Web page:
In short, the presentist bias constitutes a wicked governance problem. There are no silver bullets: shifting the political incentives facing elected officials permanently and decisively in favour of long-term interests is not a realistic prospect. Hence, the problem must be managed; it cannot be fully solved.

In developing strategies to safeguard the future we should be wary of placing undue faith in constitutional solutions, whether in the form of longer electoral cycles, specific amendments to protect the rights of future generations or the establishment of new political institutions, such as randomly-selected chambers, to represent future-oriented interests. Changing constitutions is difficult work, and there is little evidence thus far that constitutional reforms of the kind often proposed affect inter-temporal decision-making.

In my book, I propose a comprehensive and multi-pronged approach. The aim should be to enhance the quality of anticipatory governance through measures tailored to suit the particular attributes of individual democracies and the requirements of specific policy domains. The core elements of the approach recommended include:

  • a systematic effort to embed long-term considerations in day-to-day policy-making;
  • establishing new, or enhancing existing, future-focused advisory institutions to ensure that specific long-term interests are adequately represented in policy debates;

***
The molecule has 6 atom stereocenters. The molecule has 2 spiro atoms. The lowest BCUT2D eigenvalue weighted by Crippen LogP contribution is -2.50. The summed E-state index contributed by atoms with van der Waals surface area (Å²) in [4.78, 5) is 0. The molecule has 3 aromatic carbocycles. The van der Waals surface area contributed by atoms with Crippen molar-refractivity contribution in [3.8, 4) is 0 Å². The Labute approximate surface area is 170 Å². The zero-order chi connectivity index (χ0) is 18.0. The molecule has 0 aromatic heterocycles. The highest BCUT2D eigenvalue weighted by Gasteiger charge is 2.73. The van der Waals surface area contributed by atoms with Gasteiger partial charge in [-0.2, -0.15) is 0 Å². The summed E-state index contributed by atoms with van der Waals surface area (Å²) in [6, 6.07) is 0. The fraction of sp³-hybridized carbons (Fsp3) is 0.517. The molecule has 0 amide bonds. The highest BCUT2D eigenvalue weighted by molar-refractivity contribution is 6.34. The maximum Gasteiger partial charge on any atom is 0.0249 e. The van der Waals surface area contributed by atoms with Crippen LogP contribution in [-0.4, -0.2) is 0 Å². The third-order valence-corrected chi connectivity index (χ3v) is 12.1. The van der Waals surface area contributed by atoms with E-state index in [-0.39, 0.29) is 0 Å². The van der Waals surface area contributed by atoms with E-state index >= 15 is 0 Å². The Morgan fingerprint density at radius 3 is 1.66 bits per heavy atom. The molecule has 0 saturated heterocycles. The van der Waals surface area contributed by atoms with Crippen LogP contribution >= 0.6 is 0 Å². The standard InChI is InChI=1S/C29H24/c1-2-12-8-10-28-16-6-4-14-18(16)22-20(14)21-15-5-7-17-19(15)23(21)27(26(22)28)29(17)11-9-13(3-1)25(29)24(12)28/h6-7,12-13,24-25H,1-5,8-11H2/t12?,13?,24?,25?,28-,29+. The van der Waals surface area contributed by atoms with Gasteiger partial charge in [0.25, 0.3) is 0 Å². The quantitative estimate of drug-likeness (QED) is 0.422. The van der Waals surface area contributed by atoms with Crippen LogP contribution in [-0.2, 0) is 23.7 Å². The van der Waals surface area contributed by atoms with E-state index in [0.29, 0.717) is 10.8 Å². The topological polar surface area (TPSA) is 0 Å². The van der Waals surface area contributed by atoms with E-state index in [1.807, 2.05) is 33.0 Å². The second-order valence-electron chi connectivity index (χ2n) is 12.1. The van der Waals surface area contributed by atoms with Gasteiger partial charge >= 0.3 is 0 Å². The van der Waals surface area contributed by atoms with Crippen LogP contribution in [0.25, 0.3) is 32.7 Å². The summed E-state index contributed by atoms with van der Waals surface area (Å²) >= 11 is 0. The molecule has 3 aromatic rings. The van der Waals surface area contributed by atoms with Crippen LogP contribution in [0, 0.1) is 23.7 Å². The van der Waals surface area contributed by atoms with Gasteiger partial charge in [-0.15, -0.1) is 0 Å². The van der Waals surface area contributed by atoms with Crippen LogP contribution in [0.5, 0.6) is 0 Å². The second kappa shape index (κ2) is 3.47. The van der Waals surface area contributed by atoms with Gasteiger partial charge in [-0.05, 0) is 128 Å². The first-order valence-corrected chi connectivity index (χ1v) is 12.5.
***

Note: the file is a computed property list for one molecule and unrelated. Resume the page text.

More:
• greater investment in foresight methodologies, such as horizon scanning, and a stronger integration of such work into normal policy-making processes;
  • better metrics for assessing economic, social and environmental performance, including more emphasis on stocks rather than flows and the development of meaningful measures of a nation’s comprehensive wealth;
  • more extensive use of consultative, deliberative and collaborative forums;
  • concerted efforts to nurture shared values and greater political trust; and
  • reforms to private sector governance, management and accounting practices to enhance the incentives for long-term decision-making.

Overall, pursuing a strategy of embeddedness is critical. The aim must be to mainstream, integrate and normalise the consideration of long-term issues and interests across the entire political system. To this end, requirements to anticipate and safeguard the future must be built into the DNA of every democratic institution, public management practice and policy-making process.

Busy policy-makers and their advisers, for instance, must be incentivised to extend their time horizons through carefully designed commitment devices. These should include both substantive devices (such as statutory obligations to abide by principles of responsible fiscal management and the precautionary principle) and procedural devices (such as statutory obligations to publish regular intergenerational reports, develop long-term investment plans and infrastructure plans, set medium-term and long-term targets, and regularly assess all major risks and looming problems).

Public sector managers, likewise, should have explicit stewardship responsibilities, for instance in relation to the long-term capability of their organisations and the regulatory frameworks, which they oversee. Many advanced democracies have already adopted measures of this kind, but there is scope for additional and better approaches.

Protecting long-term interests in the face of powerful near-term pressures will never be easy. But this should not deter us from formulating carefully-tailored strategies to bring the future into short-term political focus — systematically, rigorously and comprehensively.

This commentary was originally published on Statecrafting Online, October 2016.